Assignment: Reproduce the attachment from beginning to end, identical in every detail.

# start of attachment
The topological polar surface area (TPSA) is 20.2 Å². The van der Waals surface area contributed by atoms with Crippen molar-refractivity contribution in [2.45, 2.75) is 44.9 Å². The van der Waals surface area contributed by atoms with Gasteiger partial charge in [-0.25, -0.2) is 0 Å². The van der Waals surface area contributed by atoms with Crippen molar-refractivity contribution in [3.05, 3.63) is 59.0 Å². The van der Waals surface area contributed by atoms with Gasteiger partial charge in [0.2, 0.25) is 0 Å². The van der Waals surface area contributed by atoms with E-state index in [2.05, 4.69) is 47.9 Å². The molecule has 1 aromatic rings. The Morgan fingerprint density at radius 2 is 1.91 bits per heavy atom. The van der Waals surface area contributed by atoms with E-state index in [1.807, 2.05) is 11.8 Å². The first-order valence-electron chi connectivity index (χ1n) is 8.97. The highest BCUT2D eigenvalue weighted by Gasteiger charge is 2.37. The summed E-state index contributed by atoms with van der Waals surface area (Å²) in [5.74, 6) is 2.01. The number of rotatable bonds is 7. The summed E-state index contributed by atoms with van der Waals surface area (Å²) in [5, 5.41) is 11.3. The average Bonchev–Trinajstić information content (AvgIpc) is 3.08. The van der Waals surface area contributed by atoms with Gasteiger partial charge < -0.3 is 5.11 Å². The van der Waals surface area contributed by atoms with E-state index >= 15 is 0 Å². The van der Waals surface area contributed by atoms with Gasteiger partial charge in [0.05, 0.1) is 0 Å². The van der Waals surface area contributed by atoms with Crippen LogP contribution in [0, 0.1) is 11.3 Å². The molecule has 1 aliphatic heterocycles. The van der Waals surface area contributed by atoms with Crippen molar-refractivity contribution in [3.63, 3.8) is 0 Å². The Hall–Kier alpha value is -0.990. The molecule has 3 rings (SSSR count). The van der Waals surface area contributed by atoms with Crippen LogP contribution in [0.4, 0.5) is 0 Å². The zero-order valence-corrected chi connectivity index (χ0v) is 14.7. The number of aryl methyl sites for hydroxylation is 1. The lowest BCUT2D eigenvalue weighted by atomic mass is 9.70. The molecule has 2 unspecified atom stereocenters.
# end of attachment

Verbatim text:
The topological polar surface area (TPSA) is 20.2 Å². The van der Waals surface area contributed by atoms with Crippen molar-refractivity contribution in [2.45, 2.75) is 44.9 Å². The van der Waals surface area contributed by atoms with Gasteiger partial charge in [-0.25, -0.2) is 0 Å². The van der Waals surface area contributed by atoms with Crippen molar-refractivity contribution in [3.05, 3.63) is 59.0 Å². The van der Waals surface area contributed by atoms with Gasteiger partial charge in [0.2, 0.25) is 0 Å². The van der Waals surface area contributed by atoms with E-state index in [2.05, 4.69) is 47.9 Å². The molecule has 1 aromatic rings. The Morgan fingerprint density at radius 2 is 1.91 bits per heavy atom. The van der Waals surface area contributed by atoms with E-state index in [1.807, 2.05) is 11.8 Å². The first-order valence-electron chi connectivity index (χ1n) is 8.97. The highest BCUT2D eigenvalue weighted by Gasteiger charge is 2.37. The summed E-state index contributed by atoms with van der Waals surface area (Å²) in [5.74, 6) is 2.01. The number of rotatable bonds is 7. The summed E-state index contributed by atoms with van der Waals surface area (Å²) in [5, 5.41) is 11.3. The average Bonchev–Trinajstić information content (AvgIpc) is 3.08. The van der Waals surface area contributed by atoms with Gasteiger partial charge < -0.3 is 5.11 Å². The van der Waals surface area contributed by atoms with E-state index >= 15 is 0 Å². The van der Waals surface area contributed by atoms with Gasteiger partial charge in [0.05, 0.1) is 0 Å². The van der Waals surface area contributed by atoms with Crippen LogP contribution in [0, 0.1) is 11.3 Å². The molecule has 1 aliphatic heterocycles. The van der Waals surface area contributed by atoms with Crippen molar-refractivity contribution in [3.63, 3.8) is 0 Å². The Hall–Kier alpha value is -0.990. The molecule has 3 rings (SSSR count). The van der Waals surface area contributed by atoms with Crippen LogP contribution in [0.4, 0.5) is 0 Å². The zero-order valence-corrected chi connectivity index (χ0v) is 14.7. The number of aryl methyl sites for hydroxylation is 1. The lowest BCUT2D eigenvalue weighted by atomic mass is 9.70. The molecule has 2 unspecified atom stereocenters.